• Checkpoint

    Hebrew title: Machsomim
    Directed by: Yoav Shamir
    Produced by: Amit Breuer
    Hebrew / Arabic / English; English subtitles
    80 minutes

    The film presents a one-sided depiction of the inconveniences to Palestinians caused by Israeli checkpoints.

  • Encounter Point

    Directed by Ronit Avni and Julia Bacha
    Just Vision Films
    Arabic, English, Hebrew
    85 minutes

    The documentary follows the stories of a South African-Israeli mother, a former settler, a former Palestinian protestor, an Israeli father, a Palestinian Christian father and a Palestinian ex-prisoner, all of whom are dealing with the loss of a loved one due to the conflict.

  • Five Broken Cameras

    Distributed by Kino Lorber
    Produced and Directed by Emad Burnat and Guy Davidi
    Hebrew/Arabic; English subtitles
    90 minutes

    This heavily edited, agenda-driven film purports to document the daily lives of the Palestinian film-maker and his fellow villagers and their activism against the Israeli security fence and settlements. 5 Broken Cameras is Palestinian film-maker Emad Burnat’s diary of his fellow villagers’ protest response to Israel’s security fence and to Jewish settlements on what he considers his land. Hailed as an artistic success, the film won an award at the prestigious Sundance Festival.

  • Impact of Terror

    Directed by Tim Wolochatiuk
    Associated Producers
    52 minutes, English

    This moving documentary about the Israeli victims of the 2001 suicide bombing at the Sbarro pizerria follows terror victims in the years after the bombing, documenting both the immediate and the ripple effects of the violence on their subsequent lives.

  • Long Way Home

    At a time when Israel’s legitimacy is increasingly challenged and overt anti-Semitism again menaces Jews, the Academy Award winning documentary, “The Long Way Home,” provides a powerful reminder of the heroic effort to re-establish the Jewish homeland in the wake of the European Holocaust.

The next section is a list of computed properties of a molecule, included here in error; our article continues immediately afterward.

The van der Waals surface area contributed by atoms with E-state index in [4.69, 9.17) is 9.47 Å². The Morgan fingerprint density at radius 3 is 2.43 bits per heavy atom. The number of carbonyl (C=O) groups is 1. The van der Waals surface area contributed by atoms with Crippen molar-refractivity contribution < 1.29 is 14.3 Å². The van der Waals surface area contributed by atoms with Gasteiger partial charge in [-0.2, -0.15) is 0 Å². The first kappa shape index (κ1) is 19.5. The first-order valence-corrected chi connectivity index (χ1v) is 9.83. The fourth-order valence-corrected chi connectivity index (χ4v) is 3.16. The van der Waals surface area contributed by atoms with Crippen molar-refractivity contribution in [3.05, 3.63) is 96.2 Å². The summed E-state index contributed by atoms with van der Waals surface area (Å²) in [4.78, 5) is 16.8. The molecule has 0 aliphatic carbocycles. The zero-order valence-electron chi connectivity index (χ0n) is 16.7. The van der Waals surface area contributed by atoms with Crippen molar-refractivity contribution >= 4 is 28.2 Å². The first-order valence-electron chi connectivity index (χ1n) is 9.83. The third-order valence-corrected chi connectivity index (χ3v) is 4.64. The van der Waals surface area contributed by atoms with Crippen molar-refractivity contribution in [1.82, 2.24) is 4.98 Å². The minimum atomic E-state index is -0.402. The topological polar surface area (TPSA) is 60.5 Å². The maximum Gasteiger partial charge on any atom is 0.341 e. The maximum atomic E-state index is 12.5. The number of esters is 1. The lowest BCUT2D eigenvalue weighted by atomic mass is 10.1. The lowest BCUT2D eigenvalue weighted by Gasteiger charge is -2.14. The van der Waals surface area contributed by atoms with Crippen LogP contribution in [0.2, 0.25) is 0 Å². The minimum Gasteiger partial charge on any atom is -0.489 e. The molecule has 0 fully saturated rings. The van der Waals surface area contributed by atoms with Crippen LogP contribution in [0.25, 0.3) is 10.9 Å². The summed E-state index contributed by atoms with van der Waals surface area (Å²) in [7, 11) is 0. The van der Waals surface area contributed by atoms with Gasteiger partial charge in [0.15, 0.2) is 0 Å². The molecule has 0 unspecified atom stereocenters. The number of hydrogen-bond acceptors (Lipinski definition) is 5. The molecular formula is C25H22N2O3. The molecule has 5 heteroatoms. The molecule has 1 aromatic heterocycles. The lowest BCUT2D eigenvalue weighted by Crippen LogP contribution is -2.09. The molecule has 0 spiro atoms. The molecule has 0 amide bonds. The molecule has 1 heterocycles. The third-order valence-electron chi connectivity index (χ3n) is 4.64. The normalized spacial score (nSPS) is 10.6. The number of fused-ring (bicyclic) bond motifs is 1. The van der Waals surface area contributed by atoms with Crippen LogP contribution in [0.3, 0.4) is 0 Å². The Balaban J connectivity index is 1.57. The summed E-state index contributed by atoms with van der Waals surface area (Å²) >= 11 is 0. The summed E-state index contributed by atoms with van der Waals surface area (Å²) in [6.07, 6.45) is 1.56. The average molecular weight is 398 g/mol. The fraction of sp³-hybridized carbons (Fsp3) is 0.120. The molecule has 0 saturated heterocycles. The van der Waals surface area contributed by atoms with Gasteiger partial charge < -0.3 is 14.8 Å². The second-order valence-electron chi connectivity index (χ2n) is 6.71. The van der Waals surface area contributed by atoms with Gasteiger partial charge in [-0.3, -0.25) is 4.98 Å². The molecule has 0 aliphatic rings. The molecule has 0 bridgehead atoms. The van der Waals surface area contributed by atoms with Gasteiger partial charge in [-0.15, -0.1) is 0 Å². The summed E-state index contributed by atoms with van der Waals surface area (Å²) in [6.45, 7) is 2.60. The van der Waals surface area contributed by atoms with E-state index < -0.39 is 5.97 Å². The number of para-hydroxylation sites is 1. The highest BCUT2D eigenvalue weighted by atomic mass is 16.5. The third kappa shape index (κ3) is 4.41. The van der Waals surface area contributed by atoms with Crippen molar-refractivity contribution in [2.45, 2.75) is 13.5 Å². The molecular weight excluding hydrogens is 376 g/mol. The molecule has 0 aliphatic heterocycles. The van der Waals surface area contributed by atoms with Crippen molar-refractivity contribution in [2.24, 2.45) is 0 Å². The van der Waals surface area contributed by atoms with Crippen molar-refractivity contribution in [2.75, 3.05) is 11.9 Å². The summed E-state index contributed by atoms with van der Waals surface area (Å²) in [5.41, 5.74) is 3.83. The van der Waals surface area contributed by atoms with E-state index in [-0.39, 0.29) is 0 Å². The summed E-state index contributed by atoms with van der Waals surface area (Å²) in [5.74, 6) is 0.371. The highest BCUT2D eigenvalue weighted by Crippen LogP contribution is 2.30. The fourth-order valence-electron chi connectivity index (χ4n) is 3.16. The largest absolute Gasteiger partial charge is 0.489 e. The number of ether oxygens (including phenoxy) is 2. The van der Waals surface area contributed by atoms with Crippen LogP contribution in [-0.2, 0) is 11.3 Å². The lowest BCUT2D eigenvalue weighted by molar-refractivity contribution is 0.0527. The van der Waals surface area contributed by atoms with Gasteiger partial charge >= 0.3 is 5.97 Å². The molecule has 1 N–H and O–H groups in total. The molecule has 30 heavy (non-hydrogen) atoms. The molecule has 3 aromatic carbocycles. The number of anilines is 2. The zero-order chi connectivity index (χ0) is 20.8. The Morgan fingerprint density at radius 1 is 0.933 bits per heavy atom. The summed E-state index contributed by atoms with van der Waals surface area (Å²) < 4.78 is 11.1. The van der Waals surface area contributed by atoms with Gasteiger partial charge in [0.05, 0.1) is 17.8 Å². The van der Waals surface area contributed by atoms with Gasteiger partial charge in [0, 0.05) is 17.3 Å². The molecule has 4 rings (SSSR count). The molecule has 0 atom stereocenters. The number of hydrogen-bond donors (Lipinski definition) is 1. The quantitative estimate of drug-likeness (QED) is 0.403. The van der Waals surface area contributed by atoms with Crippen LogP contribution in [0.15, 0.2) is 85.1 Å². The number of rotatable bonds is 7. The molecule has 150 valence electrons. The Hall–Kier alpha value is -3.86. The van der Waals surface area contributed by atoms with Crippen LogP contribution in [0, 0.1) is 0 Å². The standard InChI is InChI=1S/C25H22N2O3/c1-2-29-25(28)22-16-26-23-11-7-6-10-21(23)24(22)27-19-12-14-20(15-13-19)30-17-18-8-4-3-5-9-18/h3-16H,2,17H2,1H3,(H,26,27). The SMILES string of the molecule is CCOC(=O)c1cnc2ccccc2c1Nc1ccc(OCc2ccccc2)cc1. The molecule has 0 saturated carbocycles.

• Mission: Hebron

    Written and Directed by Rona Segal;
    Produced by Idit Klinger, Kobi Mizrahi;
    Distributed by New York Times Op-Doc;
    Hebrew, English with English subtitles;
    22 minutes

    The film purports to show reluctant soldier whistleblowers divulging tales of Israeli military and settler brutality but in fact it is just more slanderous propaganda from the anti-Israel activist group, Breaking the Silence.

  • Occupation 101

    Written, Directed, and Produced by Sufyan Omeish and Abdallah Omeish
    Arabic, English with English subtitles
    90 minutes

    Occupation 101 falsely equates the Palestinian cause with civil rights struggles around the world, featuring well rehearsed indictments of the Jewish state by a who’s who of anti-Israel activists. It would have more aptly been titled Propaganda 101.

  • One Day in September

    Directed by Kevin Macdonald
    Narrated by Michael Douglas
    English, German, B&W, Color
    94 min

    While Steven Spielberg’s 2005 film, “Munich,” blurs the line between historical fiction and real events to tell the story of an Israeli hit team’s hunt for those involved in the 1972 Olympic massacre of Israeli athletes, this Academy Award-winning film focuses on the massacre itself through live film clips, news broadcasts and interviews with police, close relatives of victims, and the sole surviving perpetrator.

  • Promises

    Produced, Written and Directed by BZ Goldberg, Justine Shapiro; English, Arabic, Hebrew with English subtitles;
    106 minutes

    See our filmed review  of a dated documentary that is still being used as part of the curriculum in some American public middle schools. The film examines the Arab-Israeli conflict through the eyes of seven children living in the Jerusalem vicinity, from both sides of the conflict. While the protagonists are appealing, the take-away message of the film, based on misleading context and a lack of essential background information, is one-sided and politicized.

  • The Forgotten Refugees

    Directed by Michael Grynszpan
    Produced by The David Project and IsraTV
    49 minutes, English

    The film explores the history and destruction of Middle Eastern Jewish communities, some of which had existed for over 2,500 years.Featuring testimony from Jews who fled Egypt, Libya, Iraq, Yemen, Morocco and Iran, the film explores the rich heritage and destruction of the Middle East’s age-old Jewish communities. Personal stories of refugees are interspersed with dramatic archival footage, including the mission to rescue Yemenite Jews.